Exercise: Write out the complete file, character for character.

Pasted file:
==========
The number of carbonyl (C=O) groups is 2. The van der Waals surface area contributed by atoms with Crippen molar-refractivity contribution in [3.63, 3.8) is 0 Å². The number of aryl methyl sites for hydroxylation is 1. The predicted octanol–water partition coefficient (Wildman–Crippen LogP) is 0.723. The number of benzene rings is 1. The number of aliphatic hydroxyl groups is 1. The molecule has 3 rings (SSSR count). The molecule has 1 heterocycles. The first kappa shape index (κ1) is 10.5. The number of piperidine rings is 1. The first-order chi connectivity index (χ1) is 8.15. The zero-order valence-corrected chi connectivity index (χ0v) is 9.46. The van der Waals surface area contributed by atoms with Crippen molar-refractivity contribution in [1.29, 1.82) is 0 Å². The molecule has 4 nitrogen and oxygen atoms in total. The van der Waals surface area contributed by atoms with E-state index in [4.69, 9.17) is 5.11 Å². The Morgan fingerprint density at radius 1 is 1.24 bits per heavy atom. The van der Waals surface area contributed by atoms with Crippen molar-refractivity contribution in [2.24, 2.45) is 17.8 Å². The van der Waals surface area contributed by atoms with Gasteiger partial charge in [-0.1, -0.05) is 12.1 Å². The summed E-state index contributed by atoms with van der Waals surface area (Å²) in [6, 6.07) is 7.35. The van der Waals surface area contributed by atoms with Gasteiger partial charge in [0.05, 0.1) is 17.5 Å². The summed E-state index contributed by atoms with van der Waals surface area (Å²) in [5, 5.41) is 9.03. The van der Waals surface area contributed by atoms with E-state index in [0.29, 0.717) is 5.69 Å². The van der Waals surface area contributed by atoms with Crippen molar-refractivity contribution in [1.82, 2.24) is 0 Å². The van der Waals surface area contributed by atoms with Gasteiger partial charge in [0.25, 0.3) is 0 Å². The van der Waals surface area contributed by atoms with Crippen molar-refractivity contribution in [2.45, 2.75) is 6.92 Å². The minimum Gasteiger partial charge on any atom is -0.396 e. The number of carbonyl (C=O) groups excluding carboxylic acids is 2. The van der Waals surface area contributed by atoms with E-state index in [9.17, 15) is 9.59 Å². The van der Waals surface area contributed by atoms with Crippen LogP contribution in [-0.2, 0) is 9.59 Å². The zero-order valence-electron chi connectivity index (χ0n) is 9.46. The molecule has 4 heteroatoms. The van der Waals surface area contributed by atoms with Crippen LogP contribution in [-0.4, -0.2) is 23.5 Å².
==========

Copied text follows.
The number of carbonyl (C=O) groups is 2. The van der Waals surface area contributed by atoms with Crippen molar-refractivity contribution in [3.63, 3.8) is 0 Å². The number of aryl methyl sites for hydroxylation is 1. The predicted octanol–water partition coefficient (Wildman–Crippen LogP) is 0.723. The number of benzene rings is 1. The number of aliphatic hydroxyl groups is 1. The molecule has 3 rings (SSSR count). The molecule has 1 heterocycles. The first kappa shape index (κ1) is 10.5. The number of piperidine rings is 1. The first-order chi connectivity index (χ1) is 8.15. The zero-order valence-corrected chi connectivity index (χ0v) is 9.46. The van der Waals surface area contributed by atoms with Crippen molar-refractivity contribution in [1.29, 1.82) is 0 Å². The molecule has 4 nitrogen and oxygen atoms in total. The van der Waals surface area contributed by atoms with E-state index in [4.69, 9.17) is 5.11 Å². The Morgan fingerprint density at radius 1 is 1.24 bits per heavy atom. The van der Waals surface area contributed by atoms with Crippen molar-refractivity contribution in [2.24, 2.45) is 17.8 Å². The van der Waals surface area contributed by atoms with Gasteiger partial charge in [-0.1, -0.05) is 12.1 Å². The summed E-state index contributed by atoms with van der Waals surface area (Å²) in [6, 6.07) is 7.35. The van der Waals surface area contributed by atoms with Gasteiger partial charge in [0.05, 0.1) is 17.5 Å². The summed E-state index contributed by atoms with van der Waals surface area (Å²) in [5, 5.41) is 9.03. The van der Waals surface area contributed by atoms with E-state index in [0.29, 0.717) is 5.69 Å². The van der Waals surface area contributed by atoms with Crippen molar-refractivity contribution in [1.82, 2.24) is 0 Å². The van der Waals surface area contributed by atoms with Gasteiger partial charge in [0.25, 0.3) is 0 Å². The van der Waals surface area contributed by atoms with Crippen molar-refractivity contribution in [2.45, 2.75) is 6.92 Å². The minimum Gasteiger partial charge on any atom is -0.396 e. The number of carbonyl (C=O) groups excluding carboxylic acids is 2. The van der Waals surface area contributed by atoms with E-state index in [9.17, 15) is 9.59 Å². The van der Waals surface area contributed by atoms with Crippen LogP contribution in [-0.2, 0) is 9.59 Å². The zero-order valence-electron chi connectivity index (χ0n) is 9.46. The molecule has 4 heteroatoms. The van der Waals surface area contributed by atoms with Crippen LogP contribution in [-0.4, -0.2) is 23.5 Å².